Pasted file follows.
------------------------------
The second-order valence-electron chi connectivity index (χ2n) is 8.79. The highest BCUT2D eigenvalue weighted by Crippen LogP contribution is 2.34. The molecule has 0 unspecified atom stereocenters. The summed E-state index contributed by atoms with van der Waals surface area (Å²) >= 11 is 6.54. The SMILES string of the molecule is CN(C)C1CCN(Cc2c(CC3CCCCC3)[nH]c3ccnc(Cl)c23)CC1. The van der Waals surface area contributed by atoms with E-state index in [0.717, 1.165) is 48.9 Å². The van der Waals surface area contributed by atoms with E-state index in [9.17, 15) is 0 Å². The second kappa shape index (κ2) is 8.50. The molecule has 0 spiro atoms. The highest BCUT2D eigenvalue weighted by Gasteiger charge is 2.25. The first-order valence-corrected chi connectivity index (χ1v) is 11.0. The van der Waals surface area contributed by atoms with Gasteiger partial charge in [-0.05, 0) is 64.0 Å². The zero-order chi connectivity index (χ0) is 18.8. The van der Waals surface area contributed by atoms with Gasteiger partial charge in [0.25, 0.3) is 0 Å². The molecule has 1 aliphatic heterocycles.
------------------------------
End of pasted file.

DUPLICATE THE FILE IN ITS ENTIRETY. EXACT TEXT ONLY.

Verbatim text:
The second-order valence-electron chi connectivity index (χ2n) is 8.79. The highest BCUT2D eigenvalue weighted by Crippen LogP contribution is 2.34. The molecule has 0 unspecified atom stereocenters. The summed E-state index contributed by atoms with van der Waals surface area (Å²) >= 11 is 6.54. The SMILES string of the molecule is CN(C)C1CCN(Cc2c(CC3CCCCC3)[nH]c3ccnc(Cl)c23)CC1. The van der Waals surface area contributed by atoms with E-state index in [0.717, 1.165) is 48.9 Å². The van der Waals surface area contributed by atoms with E-state index in [9.17, 15) is 0 Å². The second kappa shape index (κ2) is 8.50. The molecule has 0 spiro atoms. The highest BCUT2D eigenvalue weighted by Gasteiger charge is 2.25. The first-order valence-corrected chi connectivity index (χ1v) is 11.0. The van der Waals surface area contributed by atoms with Gasteiger partial charge in [-0.05, 0) is 64.0 Å². The zero-order chi connectivity index (χ0) is 18.8. The van der Waals surface area contributed by atoms with Gasteiger partial charge in [0.25, 0.3) is 0 Å². The molecule has 1 aliphatic heterocycles.